A major effort has been made to support games on J2ME handsets. Mobile entertainment has proven to be an extremely profitable sector. In Europe, simple ring-tone download has generated .4 billon in revenue last year. In comparison, the entire global J2EE server market is .25 billion. J2ME games are content rich, over-the-air downloadable, and micro-payment-enabled. The J2ME gaming sector is projected to grow explosively and create many new Java jobs in the next couple of years. In fact, J2ME games are already the second largest revenue source for Vodafone's content service.

Notable recent advances in the J2ME space are listed below:

  • The Mobile 3D Graphics API for J2ME (JSR 184) promises to bring 3D action games to Java-enabled handsets. Nokia presented an impressive demonstration at JavaOne.
  • The Advanced Graphics and User Interface Optional Package (JSR 209) will provide Swing and Java 2D support on PDA-type devices. At JavaOne, SavaJe Technologies, a smaller vendor, demonstrated a prototype smart phone device running Java Swing.
  • IBM has already ported its SWT (Standard Widget Toolkit) UI framework to Pocket PC devices as part of its Personal Profile runtime offering.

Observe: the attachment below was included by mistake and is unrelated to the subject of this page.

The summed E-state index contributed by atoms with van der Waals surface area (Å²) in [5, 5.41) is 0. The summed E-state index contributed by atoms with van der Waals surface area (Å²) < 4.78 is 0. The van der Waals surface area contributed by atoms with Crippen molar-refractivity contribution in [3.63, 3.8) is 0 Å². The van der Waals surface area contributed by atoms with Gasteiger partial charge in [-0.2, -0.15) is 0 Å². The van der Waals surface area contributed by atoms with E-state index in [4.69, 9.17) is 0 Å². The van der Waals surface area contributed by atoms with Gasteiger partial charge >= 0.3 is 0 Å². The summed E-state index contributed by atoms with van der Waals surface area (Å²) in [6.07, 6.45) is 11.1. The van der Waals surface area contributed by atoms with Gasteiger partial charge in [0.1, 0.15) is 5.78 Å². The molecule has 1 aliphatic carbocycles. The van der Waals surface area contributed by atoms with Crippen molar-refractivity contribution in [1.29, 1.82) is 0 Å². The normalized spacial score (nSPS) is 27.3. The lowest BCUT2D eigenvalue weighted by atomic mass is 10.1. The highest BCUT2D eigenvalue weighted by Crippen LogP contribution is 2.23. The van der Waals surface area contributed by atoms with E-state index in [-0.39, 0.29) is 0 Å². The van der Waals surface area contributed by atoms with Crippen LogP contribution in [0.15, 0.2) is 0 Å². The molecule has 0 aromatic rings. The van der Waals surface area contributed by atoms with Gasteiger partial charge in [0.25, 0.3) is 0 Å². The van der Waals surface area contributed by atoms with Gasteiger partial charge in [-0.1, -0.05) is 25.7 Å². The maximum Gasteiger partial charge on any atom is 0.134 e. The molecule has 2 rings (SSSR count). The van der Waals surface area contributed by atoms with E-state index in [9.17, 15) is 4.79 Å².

• The Location API for J2ME (JSR 179) enables novel applications not possible in the desktop world. The API can determine a user's location either from a built-in GPS device or from a phone operator's triangular location signals in compliance with the enhanced 911 government requirements.
  • The completion of the SIP (Session Initiation Protocol) API for J2ME (JSR 180) enables the development of instant messaging applications on mobile devices. That will finally facilitate convergence between the popular desktop IM applications and wireless SMS messaging systems.
  • The Security and Trust Services API for J2ME (JSR 177) allows J2ME phones to access the device's embedded security element (e.g., the SIM (Subscriber Identity Module) card for GSM (Global System for Mobile Communications) phones). JSR 177 enables support for more powerful and flexible security solutions for financial and other mobile commerce applications.
  • The J2ME Web Services Specification (JSR 172) supports Web services clients on mobile devices.

The push for "Java everywhere" has proven fruitful for the development of the J2ME specifications.

"Java everywhere" for enterprise developers

Since "Java everywhere" seems so focused on the mobile client, many enterprise Java developers have the perception that it has nothing to do with them. After all, not everyone wants to start a new career to develop games. However, "Java everywhere" is more than relevant for enterprise developers since enterprise applications must be designed to work with their clients. In fact, many recent J2EE innovations ease life for J2EE developers who want to support mobile clients.